Dr. Dre Breaks Down How Social Media Ruined Artist Mystique

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Throughout their near three-decade partnership, Dr. Dre and Jimmy Iovine have not only revolutionized the music industry, they’ve shifted pop culture. From Beats headphones to signing Eminem and 50 Cent and helping turn them into global superstars, the pair have had a hand in shaping the world as we know it.

As The Defiant Ones stars shift their focus towards changing education, Dre and Iovine sat down with British GQ to give their thoughts on several subjects, from school to innovation and, of course, fame in the social media age.

“I probably would’ve hated social media when I was coming up,” Dre says around the 15-minute mark of the interview. “There’s a certain mystique that gets destroyed. I like the mystique. I like waiting. I don’t need anybody to know where I am every minute or what I’m doing. Or what I’m about to do.”

He added, “There’s a certain mystique that came along with music that was entertaining to wait to see what was about to happen.”

Dre’s social media presence is almost mundane by comparison. He hardly tweets, rarely posts photos on Instagram and often, the posts don’t feel like he wrote them. But, he and Iovine understand the evolution of fame in the social media era.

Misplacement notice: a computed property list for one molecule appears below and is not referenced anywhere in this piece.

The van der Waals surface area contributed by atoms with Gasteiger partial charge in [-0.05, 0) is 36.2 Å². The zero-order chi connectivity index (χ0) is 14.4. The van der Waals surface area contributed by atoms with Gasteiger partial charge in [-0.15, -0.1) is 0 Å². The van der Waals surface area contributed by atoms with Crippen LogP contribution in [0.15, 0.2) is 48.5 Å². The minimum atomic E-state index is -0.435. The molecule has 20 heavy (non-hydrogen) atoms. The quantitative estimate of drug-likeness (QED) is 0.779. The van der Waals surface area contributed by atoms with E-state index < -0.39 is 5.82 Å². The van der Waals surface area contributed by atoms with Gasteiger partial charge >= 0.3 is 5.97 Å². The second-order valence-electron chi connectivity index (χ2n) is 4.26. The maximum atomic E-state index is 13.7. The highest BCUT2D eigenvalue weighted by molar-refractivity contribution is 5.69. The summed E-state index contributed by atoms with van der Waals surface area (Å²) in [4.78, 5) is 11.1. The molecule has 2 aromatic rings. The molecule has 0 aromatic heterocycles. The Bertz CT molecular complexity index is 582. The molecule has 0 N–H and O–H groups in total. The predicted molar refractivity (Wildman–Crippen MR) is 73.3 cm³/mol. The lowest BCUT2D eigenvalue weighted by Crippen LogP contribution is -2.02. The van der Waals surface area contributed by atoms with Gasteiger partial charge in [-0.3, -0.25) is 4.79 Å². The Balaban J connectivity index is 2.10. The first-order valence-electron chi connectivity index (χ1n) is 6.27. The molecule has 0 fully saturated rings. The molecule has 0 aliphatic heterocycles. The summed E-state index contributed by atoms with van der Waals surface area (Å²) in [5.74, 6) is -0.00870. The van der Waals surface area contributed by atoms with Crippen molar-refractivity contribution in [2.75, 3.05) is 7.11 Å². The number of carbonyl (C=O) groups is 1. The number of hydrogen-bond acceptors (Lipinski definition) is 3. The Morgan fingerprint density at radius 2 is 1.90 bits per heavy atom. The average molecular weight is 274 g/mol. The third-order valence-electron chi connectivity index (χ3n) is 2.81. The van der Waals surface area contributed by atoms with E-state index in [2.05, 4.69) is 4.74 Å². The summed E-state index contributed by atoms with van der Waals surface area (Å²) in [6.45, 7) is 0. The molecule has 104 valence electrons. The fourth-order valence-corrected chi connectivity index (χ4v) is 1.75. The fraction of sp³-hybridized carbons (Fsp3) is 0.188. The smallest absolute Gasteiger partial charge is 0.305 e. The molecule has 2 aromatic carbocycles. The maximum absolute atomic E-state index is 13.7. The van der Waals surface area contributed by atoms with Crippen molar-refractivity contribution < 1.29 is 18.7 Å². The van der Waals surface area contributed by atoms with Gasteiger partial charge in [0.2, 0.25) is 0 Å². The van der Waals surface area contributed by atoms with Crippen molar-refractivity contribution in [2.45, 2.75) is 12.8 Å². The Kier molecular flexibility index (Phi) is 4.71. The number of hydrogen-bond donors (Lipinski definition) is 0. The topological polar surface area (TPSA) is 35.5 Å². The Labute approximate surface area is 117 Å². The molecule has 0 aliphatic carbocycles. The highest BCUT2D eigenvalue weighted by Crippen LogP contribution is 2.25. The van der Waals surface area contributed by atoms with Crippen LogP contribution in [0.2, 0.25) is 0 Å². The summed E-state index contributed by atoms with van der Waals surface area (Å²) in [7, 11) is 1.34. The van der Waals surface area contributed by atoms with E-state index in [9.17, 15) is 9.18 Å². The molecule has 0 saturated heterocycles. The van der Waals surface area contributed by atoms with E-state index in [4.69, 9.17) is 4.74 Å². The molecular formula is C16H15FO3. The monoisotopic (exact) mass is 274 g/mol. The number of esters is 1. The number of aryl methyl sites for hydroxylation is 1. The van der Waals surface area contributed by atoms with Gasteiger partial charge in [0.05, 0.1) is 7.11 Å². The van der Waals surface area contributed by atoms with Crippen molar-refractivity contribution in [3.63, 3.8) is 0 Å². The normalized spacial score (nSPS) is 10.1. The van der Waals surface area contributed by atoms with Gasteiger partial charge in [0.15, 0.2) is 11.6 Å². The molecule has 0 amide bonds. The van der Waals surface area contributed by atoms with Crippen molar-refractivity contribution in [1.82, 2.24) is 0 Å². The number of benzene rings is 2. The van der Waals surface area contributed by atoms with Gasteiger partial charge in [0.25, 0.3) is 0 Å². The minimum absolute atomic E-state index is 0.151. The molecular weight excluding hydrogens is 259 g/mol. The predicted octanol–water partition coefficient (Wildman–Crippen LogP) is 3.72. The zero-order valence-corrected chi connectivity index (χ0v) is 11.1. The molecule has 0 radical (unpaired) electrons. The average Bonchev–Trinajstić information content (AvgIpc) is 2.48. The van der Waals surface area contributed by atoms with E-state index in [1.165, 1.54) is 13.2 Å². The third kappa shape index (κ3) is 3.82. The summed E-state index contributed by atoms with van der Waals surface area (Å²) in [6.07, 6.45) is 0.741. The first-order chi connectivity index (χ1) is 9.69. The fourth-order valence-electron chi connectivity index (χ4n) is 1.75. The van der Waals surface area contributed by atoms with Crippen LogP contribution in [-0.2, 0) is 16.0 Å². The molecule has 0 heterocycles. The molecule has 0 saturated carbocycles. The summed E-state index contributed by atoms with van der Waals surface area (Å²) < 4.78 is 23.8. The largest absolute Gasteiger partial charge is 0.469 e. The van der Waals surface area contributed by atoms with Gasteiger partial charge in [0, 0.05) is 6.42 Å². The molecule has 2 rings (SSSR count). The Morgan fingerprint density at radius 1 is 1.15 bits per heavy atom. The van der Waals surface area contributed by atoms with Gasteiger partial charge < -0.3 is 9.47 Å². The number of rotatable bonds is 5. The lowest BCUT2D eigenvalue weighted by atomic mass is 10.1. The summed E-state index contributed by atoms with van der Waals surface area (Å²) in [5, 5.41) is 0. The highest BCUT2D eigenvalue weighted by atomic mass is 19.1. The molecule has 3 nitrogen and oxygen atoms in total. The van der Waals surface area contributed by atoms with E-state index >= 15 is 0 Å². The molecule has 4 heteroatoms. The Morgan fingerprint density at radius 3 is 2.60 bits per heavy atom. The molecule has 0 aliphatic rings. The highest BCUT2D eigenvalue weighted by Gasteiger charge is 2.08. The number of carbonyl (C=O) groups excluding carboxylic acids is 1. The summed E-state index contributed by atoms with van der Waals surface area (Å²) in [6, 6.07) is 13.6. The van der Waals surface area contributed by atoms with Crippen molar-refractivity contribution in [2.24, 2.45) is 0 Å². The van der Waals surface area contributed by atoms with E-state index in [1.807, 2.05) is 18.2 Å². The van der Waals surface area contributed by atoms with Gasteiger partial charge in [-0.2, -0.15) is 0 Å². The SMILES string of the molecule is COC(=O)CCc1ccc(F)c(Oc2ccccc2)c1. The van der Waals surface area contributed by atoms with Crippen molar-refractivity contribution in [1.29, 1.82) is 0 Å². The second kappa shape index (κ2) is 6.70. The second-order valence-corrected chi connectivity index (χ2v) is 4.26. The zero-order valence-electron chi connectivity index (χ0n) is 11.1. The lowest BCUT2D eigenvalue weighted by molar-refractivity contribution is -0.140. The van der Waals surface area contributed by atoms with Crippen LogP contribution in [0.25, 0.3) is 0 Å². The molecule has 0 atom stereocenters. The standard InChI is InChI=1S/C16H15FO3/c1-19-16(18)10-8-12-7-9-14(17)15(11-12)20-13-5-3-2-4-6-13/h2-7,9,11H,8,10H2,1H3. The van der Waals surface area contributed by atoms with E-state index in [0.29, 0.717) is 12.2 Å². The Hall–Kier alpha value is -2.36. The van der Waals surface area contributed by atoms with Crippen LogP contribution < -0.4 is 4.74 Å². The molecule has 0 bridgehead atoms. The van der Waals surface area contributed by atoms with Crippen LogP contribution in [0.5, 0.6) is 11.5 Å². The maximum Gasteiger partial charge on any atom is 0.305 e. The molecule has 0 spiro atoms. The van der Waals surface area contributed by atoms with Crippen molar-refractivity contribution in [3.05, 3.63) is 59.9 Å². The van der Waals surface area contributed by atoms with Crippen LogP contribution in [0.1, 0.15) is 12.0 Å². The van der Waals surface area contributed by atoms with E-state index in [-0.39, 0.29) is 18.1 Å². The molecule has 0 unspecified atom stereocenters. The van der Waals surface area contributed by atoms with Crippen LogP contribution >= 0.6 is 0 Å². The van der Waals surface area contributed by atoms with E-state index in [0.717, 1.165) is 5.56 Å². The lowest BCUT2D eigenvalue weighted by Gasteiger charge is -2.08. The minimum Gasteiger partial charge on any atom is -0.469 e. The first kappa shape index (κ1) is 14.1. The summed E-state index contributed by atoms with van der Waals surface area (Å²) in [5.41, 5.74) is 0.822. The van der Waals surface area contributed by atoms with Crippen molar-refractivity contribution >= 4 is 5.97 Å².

“I don’t know the impact of Instagram, it’s not mutual,” Iovine said. “If Michael Jackson had Instagram, would he have ended up healthier? Who knows. I think what’s happened is, ‘great’ was never behind fame as much as it is now. Fame is what the currency is. Likes or whatever the stuff is. So fame, and if you happen to be great … musicians up until recently, that’s why people put music out every day. That’s marketing.”

He continued, “But not all of its great because that’s impossible. I think ‘great’ has pulled back a little bit.”

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Elsewhere in the interview, the pair discuss their respective drives and “hustle” at their ages, the importance of catering towards specific artistic needs and more. Among their big plans? Starting their own high school.

“We’re starting it right outside of USC,” Iovine says. “And it’s for that neighbourhood. And it’s going to be free. We’re doing it with Laurene Powell Jobs [Steve Jobs’ widow] and XQ [a fund launched in 2015 to change state schooling in America] and the USC. We want to give underrated kids an edge. We want to market our high school, we want to make it appealing for kids to stay in school and learn. Most don’t want to be there.”